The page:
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|People who do not know Jack Abramoff|
|People who wish they did not know Jack Abramoff|
The two are totally unrelated.
The liberal media has totally fallen for a unique publicity gimmick cooked up by Abramoff's publishers, who have been spoon-feeding them stories about an "indictment" of Abramoff in Florida.
Whenever the "news cycle" seems hungry for another nugget, the publishers feed them a so-called revelation of corruption in Washington which is, in truthiness, just a thinly disguised chapter from Abromoff's novel-in-progress.
Unfortunately, some actual prosecutors elsewhere in the country have been inspired by these fake leaks and have launched actual investigations into "problems" associated with some actual members of Congress. (All of these prosecutors were, of course, appointed by Bill Clinton.
Hundreds of thousands of documents were collected by the Congress during their investigation of Abramoff, none of which were withheld (see graph at left)
He's currently working on what his publisher claims will be a "blockbuster" novel about Washington intrigues. The publisher leaked several copies of the novel to critics and to late White House press secretary Tony Snow.
Snow wasn't impressed. He complained in his daily exclusive White House lawn interview with Fox News that the dark and dank world portrayed in the book is "beyond unbelievable."
Snow railed against leaked chapters of the book at an October 12th briefing, calling the novel "preposterous" 18 times, "ridiculous" six times, and "unbelievable" four times before summing up:
"This is the work of a sick imagination," Snow said. "Sick. Sick. Sick. It's utterly preposterous to think that government grants and programs are for sale. Preposterous. Couldn't happen. At least not in the last five years."
Critics who have seen the leaked chapters describe the book as a "swashbuckling tale..." and a "sordid peak behind the veils of power."
The hero, John Ibreheff, is portrayed as a debonair but devious globe-trotting power-player. He cozies up to country hicks elected to Congress and then offers them access to the finest restaurants and clubs in Washington. He gives them golf trips, seats in exclusive luxury suites, and trips on private planes and yachts.
After a few drinks, Ibreheff tells each friend how impressive they are. "You're an American statesman," the character tells one "Rocky Mountain Senator."
From the novel:
"It would be criminal to lose your voice in Washington, Senator." I gently laid my hand over his to emphasize my concern.
"My clients know this. They too are impressed by your vision and fortitude. They want to help you. Nothing in return."
I quietly handed him a six-figure check. I raised my palm to indicate, 'It's nothing. No thanks needed,' and slipped him a disclosure form that my secretary had prepared for him.
"And, oh, by the way..." My tone changed. On to another subject.
The Senator shook his head, already forgetting about the check and disclosure form that he'd stored in his inner coat pocket.
"I saw something when I was over in the Pacific the other day. The folks there are in dire need of a widget processing plant. Economy there is devastated without it. Just something I noticed. But I'm sure you share my concern."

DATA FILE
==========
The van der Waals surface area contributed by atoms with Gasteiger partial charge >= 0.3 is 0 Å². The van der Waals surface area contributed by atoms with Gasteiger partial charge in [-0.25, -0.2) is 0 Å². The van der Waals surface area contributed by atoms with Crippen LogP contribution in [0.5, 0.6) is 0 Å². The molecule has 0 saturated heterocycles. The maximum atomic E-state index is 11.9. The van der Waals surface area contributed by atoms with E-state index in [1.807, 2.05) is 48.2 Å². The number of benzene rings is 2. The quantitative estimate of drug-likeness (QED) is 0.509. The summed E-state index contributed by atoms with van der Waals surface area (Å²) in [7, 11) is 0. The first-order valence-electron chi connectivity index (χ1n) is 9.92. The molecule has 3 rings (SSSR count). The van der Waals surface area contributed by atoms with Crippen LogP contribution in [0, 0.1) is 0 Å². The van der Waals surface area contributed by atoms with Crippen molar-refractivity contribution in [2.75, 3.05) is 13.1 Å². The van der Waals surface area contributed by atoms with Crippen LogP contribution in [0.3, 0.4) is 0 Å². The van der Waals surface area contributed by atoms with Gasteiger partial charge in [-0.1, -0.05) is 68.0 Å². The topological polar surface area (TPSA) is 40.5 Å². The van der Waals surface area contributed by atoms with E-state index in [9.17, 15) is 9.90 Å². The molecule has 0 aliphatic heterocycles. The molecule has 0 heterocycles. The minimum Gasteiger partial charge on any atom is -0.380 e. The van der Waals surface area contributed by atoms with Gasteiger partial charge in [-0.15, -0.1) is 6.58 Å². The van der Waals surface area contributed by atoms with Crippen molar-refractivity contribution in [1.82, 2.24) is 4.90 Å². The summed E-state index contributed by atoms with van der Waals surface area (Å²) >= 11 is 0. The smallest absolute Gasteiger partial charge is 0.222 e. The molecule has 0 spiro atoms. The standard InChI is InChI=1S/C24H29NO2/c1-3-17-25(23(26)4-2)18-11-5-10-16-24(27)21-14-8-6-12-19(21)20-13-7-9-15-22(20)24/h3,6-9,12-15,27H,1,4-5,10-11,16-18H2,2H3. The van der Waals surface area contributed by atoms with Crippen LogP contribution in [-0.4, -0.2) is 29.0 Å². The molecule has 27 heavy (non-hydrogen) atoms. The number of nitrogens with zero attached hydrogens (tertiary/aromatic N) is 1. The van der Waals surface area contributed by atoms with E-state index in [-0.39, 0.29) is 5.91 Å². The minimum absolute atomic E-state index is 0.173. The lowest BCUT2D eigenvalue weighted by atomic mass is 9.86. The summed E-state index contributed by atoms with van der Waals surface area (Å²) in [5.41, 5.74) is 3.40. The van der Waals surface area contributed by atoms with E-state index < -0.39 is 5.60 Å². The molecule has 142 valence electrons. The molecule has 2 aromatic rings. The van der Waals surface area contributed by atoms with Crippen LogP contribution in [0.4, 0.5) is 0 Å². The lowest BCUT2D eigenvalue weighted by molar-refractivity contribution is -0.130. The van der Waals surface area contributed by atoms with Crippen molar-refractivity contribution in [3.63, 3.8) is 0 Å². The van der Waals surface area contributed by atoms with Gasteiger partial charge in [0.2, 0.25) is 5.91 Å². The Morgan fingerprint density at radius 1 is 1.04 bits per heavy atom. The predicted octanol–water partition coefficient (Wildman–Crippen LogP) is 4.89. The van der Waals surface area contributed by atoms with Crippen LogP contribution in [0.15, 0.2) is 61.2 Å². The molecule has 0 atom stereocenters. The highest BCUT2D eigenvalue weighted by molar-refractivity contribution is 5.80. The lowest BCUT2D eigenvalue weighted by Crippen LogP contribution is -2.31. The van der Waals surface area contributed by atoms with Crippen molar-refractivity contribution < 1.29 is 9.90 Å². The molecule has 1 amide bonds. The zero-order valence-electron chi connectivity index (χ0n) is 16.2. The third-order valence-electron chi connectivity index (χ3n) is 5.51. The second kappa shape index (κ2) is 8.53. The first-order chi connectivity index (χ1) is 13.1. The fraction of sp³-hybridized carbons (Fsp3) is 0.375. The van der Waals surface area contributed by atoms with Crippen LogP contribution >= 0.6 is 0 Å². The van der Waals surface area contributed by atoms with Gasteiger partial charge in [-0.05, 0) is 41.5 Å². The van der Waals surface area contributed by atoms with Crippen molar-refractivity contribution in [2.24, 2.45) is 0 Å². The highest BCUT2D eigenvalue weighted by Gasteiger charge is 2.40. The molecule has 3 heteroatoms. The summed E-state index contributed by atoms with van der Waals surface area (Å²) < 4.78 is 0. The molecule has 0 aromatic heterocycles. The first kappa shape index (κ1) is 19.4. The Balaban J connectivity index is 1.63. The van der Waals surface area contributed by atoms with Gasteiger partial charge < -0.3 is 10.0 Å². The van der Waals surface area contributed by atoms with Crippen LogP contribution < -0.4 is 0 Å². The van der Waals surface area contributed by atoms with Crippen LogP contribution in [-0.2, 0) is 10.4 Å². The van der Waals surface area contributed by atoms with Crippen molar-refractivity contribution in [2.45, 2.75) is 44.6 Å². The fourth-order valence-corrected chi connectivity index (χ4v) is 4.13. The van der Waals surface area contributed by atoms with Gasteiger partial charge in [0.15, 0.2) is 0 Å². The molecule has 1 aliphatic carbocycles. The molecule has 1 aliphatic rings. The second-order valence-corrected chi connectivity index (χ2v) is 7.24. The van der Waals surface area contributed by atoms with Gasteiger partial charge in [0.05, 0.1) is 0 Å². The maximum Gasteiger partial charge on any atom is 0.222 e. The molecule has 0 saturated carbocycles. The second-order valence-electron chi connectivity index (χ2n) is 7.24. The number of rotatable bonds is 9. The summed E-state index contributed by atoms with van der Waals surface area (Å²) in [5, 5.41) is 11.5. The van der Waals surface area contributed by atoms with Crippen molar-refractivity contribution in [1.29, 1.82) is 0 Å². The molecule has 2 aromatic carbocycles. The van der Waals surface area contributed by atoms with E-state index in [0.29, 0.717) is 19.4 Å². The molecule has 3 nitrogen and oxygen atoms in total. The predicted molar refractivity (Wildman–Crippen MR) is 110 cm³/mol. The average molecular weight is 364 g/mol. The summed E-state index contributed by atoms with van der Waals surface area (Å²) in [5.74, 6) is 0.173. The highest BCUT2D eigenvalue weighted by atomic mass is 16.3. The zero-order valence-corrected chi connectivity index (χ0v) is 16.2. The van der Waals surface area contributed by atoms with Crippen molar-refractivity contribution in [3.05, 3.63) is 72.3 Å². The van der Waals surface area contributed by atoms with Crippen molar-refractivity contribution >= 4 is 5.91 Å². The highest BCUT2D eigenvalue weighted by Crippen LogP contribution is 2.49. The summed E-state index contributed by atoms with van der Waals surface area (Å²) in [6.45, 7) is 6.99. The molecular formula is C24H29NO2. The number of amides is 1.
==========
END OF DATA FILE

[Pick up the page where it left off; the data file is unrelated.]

"Oh, absolutely," said the Senator, who is never too quick at grasping a new subject.
"So, I was thinking... Maybe an earmark in that bill you're working on in conference right now. Nothing major. Maybe $6 mil?"
"I don't see why not. It sounds like they really need it."
"Of course they do. You are so generous, Senator."
And there it was. For $650 grand to the Senator and $3.4 million to me, those idiots over on the island would finally get that plant they've been trying to build for decades.
The gallant and nattily dressed Ibreheff swoops down into places like Pacific islands and American Indian reservations, offering leaders there untold access to power. "I can get you what you need," he assures them. "Just tell me. We'll work out the contract later. Shouldn't cost more than a few million, but you'll make that much and more in return."
John's "friends" in DC barely even notice when John asks for them to pay special attention to a little-seen item in a Congressional bill or a "minor little" earmark that would send money toward one of John's clients.
Critics who have seen the leaked chapters note that the story is about far more than backroom intrigue in not-so-smoky bars.
"There's a running sub-plot about a contract murder in Florida that would do The Sopranos justice," raved one critic.
Not all critics are impressed with what they've seen so far of Abramoff's new novel.
"Where's the sex?" asked Michael Musto of the Village Voice. "Where is his Pussy Galore or Jinx?"
Musto insisted that the novel will "sink like K-Fed-Ex in cement boots" if Abramoff doesn't kick up the sex appeal.
"The genre requires it," Musto insisted. "There must be at least one or two sexy seductresses here... or is that seductri? I'll ask Keith."
Although they've asked not to be mentioned by name, other critics agree.
"The public isn't going to give a rat's ass about these boring back-room deals until he adds a sexy vixen into the mix," said one.
Abramoff's agents insist that their client is sensitive to the criticism. "The book isn't finished yet. They should never have released what they did," the agents said, referring to the chapters leaked by his publisher. "It's going to be both exciting and sexy when he's done with it."
In late 2006, Abramoff left Florida and reportedly moved to a hideaway in Maryland where he will reportedly continue to work on his novel.